“The formal device of characterization in Chang-rae Lee’s novel, <emThe Surrendered, depicts differences between the ontology of race and the ontology of disability in ways that reveal the stakes of reading at the intersection of Asian American studies and disability studies.” – Stephanie Hsu
This novel is set in 1918 Reykjavik and has themes of homosexuality, the first movies, the great Spanish flu epidemic, the arrival of the independence of Iceland, the eruption of the local volcano, Katla, the First World War, the cruel treatment of lepers and homosexuals, and the Icelandic obsession over the “perversion” they believed was caused by watching too may films.
In The Whispering Muse, the first person narrator is “Valdimar Haraldsson”, who is something of a pompous ass who has spent his life obsessed with the connection between fish and the superiority of Nordic Culture, and was the publisher of an obscure publication on that subject.
Julian Barnes is a writer who does not waste words. While his subjects are often difficult and his novels contain references to specialized subjects, his writing is accessible to all readers through his clear ideas, deep understanding, and well-considered use of language.
Unlike the books of other Southern African authors of world class stature, Breyten Breytenbach, JM Coetzee, Nadine Gordimer, Alan Paton or André P. Brink, that I have read and re-read, the only book of by Doris Lessing I have read is “The Grass Is Singing”.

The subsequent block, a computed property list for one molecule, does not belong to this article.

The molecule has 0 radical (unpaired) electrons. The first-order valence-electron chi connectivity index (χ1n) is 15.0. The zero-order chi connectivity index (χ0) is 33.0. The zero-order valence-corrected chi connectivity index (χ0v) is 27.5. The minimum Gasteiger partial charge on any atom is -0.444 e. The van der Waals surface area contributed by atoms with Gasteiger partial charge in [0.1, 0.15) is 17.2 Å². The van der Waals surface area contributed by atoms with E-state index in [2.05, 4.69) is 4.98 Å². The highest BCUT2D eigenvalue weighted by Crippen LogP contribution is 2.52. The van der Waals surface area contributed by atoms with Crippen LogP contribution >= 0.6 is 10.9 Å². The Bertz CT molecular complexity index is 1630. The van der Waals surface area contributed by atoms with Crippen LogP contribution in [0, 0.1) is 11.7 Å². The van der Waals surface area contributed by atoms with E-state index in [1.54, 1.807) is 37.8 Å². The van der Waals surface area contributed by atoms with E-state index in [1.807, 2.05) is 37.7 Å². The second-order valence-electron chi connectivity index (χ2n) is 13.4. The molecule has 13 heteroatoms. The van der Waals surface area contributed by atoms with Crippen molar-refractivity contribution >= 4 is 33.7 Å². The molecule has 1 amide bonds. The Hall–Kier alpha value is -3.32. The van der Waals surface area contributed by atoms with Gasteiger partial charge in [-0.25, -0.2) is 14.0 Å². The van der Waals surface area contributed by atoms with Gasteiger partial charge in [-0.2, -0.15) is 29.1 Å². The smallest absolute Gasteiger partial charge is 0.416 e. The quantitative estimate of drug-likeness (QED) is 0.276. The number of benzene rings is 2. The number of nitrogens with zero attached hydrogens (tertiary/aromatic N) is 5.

You have to be determined to finish “Umbrella”. It’s 379 pages of text with no line breaks. Seriously. Self does not use paragraph breaks, nor indents, nor chapters to structure his narrative or help the reader to make sense of what’s going on. At an average of 13 words per line, 29 lines per page, this makes 142,883 words, non-stop.
Vicariously living the drug-addled, suicide-obsessed life of the delinquent first-person narrator, “Gabriel Brockwell”, in DBC Pierre’s “Lights Out in Wonderland”, was a strange and unnerving experience. But I got through it, mainly because I was too weirded-out to stop reading.
Larry McMurtry knows how to write, that’s for sure. His technique is perfectly suited to his subject matter, in this case, Texas country: strong, no-nonsense and to the point, like the State, by reputation; dry and a bit caustic, like the cowboys and oilmen of whom he writes.
While the plot of “The Goldfinch” revolves around art, it is not a Künstlerroman about an artist’s growth to maturity, but rather a Bildungsroman about an art lover’s growth to maturity, with the 17th century artist, Carl Fabritius, as an ever-present type of Ghost in the Machine.
The lead character in “Hausfrau”, “Anna Benz”, must be one of the most disagreeable people I have had the misfortune to experience in a novel. Not vicious or dangerous, but rather self-indulgent, passive, helpless, self-pitying, weak, out of control, and needy oh, good grief, so needy.